The FCO stresses that manufacturers are not under a general obligation to supply, except under specific circumstances in case of dominance. A decision to refuse supply can hence be motivated by the manufacturer's disagreement with the price setting policies of a retailer, provided, however, this decision has been taken autonomously and silently (i.e. without giving reasons for its decision to the retailer). If the supplier makes it clear that it has terminated the business relationship due to the
retailer's pricing policy, this can already be seen as an attempt to exert pressure on the retailer (Sec. 21 (2) ARC). Where the parties proceed to engage in business relations with the retailer now following the supplier's RRP, the FCO considers it likely that the new supply contract contains a (tacit) agreement on RPM. Communication on the pricing policy becomes less critical the more time (e.g. two years) has passed before the supply relationship is resumed.
The FCO acknowledges that data on sales prices and quantities are important for the suppliers' distribution strategies. The provision of sales data through retailers is therefore generally allowed. However, this data must not be used to coordinate pricing strategies, either between retailer and supplier, or between retailers with the supplier acting as a mediator, or between suppliers with the retailer acting as a mediator. Obviously, the data provided should be as historic as possible. The FCO seems to suggest that a gap of three months between the sale of a product and the disclosure of respective sales data appears reasonable in the sector. The supplier should also be contractually prohibited to pass on sales data obtained from one retailer to another.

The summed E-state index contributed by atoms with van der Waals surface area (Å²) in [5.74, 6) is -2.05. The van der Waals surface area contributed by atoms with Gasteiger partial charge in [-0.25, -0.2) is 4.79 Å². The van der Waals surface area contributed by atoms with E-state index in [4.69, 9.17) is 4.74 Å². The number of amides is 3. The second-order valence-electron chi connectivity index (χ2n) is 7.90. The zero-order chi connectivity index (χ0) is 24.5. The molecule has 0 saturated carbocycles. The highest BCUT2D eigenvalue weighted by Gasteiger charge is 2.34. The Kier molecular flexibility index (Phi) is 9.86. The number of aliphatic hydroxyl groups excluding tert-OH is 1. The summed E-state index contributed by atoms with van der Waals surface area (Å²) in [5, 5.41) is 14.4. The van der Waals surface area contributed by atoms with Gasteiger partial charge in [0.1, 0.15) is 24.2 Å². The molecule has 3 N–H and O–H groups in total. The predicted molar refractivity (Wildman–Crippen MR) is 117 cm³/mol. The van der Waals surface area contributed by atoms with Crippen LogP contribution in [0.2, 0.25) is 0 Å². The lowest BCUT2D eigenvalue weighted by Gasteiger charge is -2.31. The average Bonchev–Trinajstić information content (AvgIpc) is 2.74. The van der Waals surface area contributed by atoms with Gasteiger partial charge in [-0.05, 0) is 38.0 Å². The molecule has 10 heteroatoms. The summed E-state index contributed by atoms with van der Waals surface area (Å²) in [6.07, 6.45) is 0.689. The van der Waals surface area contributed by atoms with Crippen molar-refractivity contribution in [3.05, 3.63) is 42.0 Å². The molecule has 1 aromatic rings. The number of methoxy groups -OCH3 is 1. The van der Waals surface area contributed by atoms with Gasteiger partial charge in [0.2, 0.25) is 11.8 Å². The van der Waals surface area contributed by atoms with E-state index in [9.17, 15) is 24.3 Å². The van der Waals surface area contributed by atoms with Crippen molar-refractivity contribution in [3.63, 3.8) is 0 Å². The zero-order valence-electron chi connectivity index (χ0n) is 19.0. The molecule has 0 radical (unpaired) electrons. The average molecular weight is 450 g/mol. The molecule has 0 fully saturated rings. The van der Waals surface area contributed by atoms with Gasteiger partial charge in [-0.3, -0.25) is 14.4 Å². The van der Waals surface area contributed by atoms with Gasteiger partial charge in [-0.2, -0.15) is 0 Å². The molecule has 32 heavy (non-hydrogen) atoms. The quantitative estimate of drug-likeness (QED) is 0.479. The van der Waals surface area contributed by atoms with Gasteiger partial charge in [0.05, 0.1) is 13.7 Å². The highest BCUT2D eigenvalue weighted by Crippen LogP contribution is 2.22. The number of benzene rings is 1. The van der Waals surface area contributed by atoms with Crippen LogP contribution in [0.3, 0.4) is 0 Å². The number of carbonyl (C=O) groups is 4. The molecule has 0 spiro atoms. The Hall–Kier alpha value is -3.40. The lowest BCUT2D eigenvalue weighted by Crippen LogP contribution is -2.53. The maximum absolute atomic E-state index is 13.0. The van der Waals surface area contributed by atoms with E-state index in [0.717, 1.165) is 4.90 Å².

The draft guidance note brings nothing new for the specialist, but is a good summary for the target audience.